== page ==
Starting Over

Photo: John Atkinson

In the excellent My Back Pages essay that closes this issue, Londoner Phil Brett writes, “I bought my first albums in my teens for £2 then sold them off years later for 50p each.”

Why did he sell his records? “[I]n those days, most vinyl had the thickness of a butterfly wing without the quality. As I grew older, I went through—ahem—several relationships hence several changes of residence. The hassle of carting boxes of records around grew wearisome; CDs were so much lighter, and often, they sounded better.”

Phil predicted Stereophile readers would be horrified by what he did those many years ago. Maybe so—but for many, the horror will arise from regret—at the memory of doing the same thing themselves back in the day. As I did.

I was in my 20s, in graduate school, living with my girlfriend (now wife) and another roommate in a tiny green concrete block house with cracks between the blocks in Chapel Hill, North Carolina. Rachel and I combined our collections and headed up to Schoolkids Records on Franklin Street to sell them.

Why did we do it? We were poor. I’d be lying if I said we were hungry—you could buy ramen four for a dollar; that and a head of cabbage could stave off actual hunger. But pizza was a luxury we could rarely afford, and beer money was in short supply.

Do I regret selling those records? Of course I do, but not as much as you might think. Sure, I wish I still had those original US pressings of U2’s War and The Replacements’ Let It Be, and the early punk records on Dischord and SST. For my wife, it was her prized collections of King Crimson, David Bowie, and early Genesis. But even combined, the collection was small, a few hundred records, maybe. Neither of us was meticulous; the records, while quite playable, were not in collectible condition. What’s more, with the itinerant way we were living, it seemed possible that we’d eventually abandon them in the hot attic of some temporary rental house. We might as well get a few sixpacks out of them.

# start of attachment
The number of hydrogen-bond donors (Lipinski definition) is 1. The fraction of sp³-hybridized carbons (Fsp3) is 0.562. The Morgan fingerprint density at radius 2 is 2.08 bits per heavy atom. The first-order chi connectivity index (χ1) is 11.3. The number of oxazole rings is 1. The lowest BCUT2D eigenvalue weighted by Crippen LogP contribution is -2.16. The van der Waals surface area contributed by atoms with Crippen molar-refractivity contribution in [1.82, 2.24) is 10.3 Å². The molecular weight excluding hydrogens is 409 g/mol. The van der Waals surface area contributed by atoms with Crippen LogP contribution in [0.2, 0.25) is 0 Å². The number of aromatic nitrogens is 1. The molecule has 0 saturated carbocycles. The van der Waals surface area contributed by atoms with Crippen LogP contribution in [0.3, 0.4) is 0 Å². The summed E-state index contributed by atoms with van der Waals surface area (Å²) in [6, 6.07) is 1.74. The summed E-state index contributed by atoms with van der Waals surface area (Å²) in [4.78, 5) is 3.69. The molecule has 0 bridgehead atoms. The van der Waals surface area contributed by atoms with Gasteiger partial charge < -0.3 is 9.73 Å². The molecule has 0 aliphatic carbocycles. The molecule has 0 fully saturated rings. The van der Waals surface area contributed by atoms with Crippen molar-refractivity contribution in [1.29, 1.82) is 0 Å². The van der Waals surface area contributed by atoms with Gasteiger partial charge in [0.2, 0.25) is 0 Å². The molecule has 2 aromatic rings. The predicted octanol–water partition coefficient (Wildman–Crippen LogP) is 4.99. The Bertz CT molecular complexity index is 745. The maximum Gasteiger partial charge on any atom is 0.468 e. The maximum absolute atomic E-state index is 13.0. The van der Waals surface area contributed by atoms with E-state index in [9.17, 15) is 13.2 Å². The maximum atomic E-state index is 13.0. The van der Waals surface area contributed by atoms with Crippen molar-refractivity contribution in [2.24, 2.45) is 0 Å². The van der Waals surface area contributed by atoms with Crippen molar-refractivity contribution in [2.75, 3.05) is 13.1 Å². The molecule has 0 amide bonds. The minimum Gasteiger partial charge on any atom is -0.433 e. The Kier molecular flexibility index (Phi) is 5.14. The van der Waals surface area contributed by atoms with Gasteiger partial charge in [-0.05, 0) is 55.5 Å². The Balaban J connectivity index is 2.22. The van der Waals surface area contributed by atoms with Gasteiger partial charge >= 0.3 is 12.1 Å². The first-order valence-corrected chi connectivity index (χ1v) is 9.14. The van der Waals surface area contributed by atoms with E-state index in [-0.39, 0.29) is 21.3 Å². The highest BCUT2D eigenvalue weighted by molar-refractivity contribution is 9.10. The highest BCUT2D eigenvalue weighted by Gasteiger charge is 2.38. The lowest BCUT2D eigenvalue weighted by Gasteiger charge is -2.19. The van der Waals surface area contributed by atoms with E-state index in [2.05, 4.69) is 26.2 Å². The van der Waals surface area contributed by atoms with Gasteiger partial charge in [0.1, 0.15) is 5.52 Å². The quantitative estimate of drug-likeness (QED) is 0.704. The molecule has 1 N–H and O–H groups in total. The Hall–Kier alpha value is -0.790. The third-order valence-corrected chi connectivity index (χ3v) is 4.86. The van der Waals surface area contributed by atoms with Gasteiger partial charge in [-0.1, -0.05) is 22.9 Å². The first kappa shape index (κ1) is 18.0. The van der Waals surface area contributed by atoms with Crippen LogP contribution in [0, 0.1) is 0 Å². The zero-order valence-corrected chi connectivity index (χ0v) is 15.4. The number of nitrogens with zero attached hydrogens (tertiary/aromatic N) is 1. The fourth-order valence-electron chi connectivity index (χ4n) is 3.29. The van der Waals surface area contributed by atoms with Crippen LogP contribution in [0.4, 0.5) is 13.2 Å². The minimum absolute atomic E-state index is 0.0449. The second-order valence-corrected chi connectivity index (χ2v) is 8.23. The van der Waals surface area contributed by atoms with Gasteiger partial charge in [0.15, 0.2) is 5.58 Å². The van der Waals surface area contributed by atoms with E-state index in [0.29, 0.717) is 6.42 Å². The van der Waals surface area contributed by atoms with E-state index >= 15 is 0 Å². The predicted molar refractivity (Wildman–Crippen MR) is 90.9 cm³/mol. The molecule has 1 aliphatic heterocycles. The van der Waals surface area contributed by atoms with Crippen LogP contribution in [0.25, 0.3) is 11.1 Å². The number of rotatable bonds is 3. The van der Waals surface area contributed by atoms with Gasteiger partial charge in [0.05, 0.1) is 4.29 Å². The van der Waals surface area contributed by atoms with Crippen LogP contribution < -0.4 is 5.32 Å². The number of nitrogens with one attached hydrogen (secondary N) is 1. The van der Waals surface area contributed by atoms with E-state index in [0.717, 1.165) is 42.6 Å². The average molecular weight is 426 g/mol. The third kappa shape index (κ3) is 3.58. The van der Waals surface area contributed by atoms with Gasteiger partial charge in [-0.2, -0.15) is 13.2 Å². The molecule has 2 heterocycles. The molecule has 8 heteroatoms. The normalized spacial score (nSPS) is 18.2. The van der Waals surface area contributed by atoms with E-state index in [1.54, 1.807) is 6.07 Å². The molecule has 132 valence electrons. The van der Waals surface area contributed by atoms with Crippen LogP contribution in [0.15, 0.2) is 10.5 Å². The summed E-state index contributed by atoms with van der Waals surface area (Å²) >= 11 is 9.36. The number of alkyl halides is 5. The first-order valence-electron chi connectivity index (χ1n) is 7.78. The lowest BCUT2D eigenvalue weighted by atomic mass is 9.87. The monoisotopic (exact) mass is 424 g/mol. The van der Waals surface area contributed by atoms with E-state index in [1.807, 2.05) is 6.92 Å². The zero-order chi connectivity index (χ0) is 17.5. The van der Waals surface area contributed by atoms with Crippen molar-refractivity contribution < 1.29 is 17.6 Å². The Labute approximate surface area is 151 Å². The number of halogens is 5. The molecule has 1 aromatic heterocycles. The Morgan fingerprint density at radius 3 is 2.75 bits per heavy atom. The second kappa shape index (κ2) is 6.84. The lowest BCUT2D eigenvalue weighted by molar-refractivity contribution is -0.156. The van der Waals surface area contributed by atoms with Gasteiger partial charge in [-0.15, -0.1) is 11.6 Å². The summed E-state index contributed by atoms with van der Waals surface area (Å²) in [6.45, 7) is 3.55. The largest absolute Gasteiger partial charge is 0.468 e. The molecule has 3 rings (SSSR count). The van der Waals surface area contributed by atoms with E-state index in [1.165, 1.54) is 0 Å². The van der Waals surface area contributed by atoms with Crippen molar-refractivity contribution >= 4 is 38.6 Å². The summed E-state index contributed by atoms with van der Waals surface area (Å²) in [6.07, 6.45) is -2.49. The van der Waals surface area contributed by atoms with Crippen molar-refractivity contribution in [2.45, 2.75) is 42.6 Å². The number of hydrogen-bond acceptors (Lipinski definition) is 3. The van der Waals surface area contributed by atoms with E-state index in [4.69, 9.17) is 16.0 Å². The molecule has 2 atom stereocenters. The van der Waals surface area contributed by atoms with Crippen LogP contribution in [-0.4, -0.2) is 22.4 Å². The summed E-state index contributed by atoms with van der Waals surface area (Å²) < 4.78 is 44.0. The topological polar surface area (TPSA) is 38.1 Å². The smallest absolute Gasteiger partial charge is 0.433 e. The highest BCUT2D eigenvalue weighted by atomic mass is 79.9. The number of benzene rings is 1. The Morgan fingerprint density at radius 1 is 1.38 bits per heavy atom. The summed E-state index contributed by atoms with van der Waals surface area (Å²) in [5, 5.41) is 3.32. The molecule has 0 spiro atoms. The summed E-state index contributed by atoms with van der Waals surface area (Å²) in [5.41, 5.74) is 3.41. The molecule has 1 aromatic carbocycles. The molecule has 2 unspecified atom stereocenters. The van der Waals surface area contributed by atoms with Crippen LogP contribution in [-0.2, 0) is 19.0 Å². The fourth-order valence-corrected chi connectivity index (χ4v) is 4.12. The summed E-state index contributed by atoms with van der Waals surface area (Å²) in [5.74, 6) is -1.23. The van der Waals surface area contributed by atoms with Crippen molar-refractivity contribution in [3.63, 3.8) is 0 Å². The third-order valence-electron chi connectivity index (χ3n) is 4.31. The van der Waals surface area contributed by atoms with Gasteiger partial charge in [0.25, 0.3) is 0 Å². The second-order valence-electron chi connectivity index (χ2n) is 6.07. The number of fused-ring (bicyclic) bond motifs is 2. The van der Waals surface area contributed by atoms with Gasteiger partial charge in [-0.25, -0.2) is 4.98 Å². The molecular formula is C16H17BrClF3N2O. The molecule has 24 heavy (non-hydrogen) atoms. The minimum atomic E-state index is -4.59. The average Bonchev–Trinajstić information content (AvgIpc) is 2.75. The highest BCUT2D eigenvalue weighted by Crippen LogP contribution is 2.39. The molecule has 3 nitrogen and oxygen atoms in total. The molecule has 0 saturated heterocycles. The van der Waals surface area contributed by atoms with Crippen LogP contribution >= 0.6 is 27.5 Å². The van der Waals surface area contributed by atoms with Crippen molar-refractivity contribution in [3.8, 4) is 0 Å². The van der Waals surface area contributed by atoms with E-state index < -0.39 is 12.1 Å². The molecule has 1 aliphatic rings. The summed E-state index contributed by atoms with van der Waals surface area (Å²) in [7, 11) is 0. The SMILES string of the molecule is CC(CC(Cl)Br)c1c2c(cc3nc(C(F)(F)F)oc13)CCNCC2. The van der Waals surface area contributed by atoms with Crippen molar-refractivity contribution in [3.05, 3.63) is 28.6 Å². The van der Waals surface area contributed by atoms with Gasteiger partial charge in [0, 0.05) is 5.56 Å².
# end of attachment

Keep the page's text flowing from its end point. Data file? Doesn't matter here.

In retrospect, what Phil Brett wrote is exactly right. Collections of records may be heavy and hard to transport, but in those days, individual records—popular records at least—were thin and lightweight. Little attention was given to proper engineering, and even less to pressing. Those who, heroically, continued to advocate vinyl often gloss over this point. Early CDs had issues, but at least they weren’t pressed on warped, noisy vinyl.

But yeah, those early CDs. They did have issues.

I remember my first CD experience. I was in high school. At a Service Merchandise store, I bought a cheap, mostly plastic Magnavox player to complement my cheap, mostly plastic Technics turntable. Both fed my latest $300 Japanese receiver (Onkyo? Aiwa?), which powered a pair of Polk Audio Monitor 7B loudspeakers—for many years my only respectable hi-fi possession. My first CD: Brothers in Arms, which I’d practically worn out on vinyl. On the CD, the absence of noise was a revelation. That by itself was enough to keep me engaged, for a while at least. I listened to it over and over until I started to notice how glassy the music sounded. I cannot remember that sound exactly—aural memory is short—but I can remember how hearing it made me feel.